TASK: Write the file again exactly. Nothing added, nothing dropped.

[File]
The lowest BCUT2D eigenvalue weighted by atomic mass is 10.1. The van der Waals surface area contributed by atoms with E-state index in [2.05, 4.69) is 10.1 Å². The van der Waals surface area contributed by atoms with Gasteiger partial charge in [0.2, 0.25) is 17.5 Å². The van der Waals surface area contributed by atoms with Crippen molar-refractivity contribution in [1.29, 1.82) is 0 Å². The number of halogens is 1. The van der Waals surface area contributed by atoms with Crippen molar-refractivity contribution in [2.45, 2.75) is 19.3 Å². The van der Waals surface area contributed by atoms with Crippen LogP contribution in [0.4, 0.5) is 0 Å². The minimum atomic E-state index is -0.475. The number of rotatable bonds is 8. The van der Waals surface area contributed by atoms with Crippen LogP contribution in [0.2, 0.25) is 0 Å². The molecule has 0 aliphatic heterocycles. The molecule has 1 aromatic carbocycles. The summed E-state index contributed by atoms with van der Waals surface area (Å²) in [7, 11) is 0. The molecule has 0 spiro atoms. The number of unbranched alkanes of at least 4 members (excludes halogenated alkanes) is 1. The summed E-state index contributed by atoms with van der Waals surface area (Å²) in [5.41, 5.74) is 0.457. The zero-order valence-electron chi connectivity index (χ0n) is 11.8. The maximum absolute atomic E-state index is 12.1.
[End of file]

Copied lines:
The lowest BCUT2D eigenvalue weighted by atomic mass is 10.1. The van der Waals surface area contributed by atoms with E-state index in [2.05, 4.69) is 10.1 Å². The van der Waals surface area contributed by atoms with Gasteiger partial charge in [0.2, 0.25) is 17.5 Å². The van der Waals surface area contributed by atoms with Crippen molar-refractivity contribution in [1.29, 1.82) is 0 Å². The number of halogens is 1. The van der Waals surface area contributed by atoms with Crippen molar-refractivity contribution in [2.45, 2.75) is 19.3 Å². The van der Waals surface area contributed by atoms with Crippen LogP contribution in [0.4, 0.5) is 0 Å². The minimum atomic E-state index is -0.475. The number of rotatable bonds is 8. The van der Waals surface area contributed by atoms with Crippen LogP contribution in [0.2, 0.25) is 0 Å². The molecule has 0 aliphatic heterocycles. The molecule has 1 aromatic carbocycles. The summed E-state index contributed by atoms with van der Waals surface area (Å²) in [7, 11) is 0. The molecule has 0 spiro atoms. The number of unbranched alkanes of at least 4 members (excludes halogenated alkanes) is 1. The summed E-state index contributed by atoms with van der Waals surface area (Å²) in [5.41, 5.74) is 0.457. The zero-order valence-electron chi connectivity index (χ0n) is 11.8. The maximum absolute atomic E-state index is 12.1.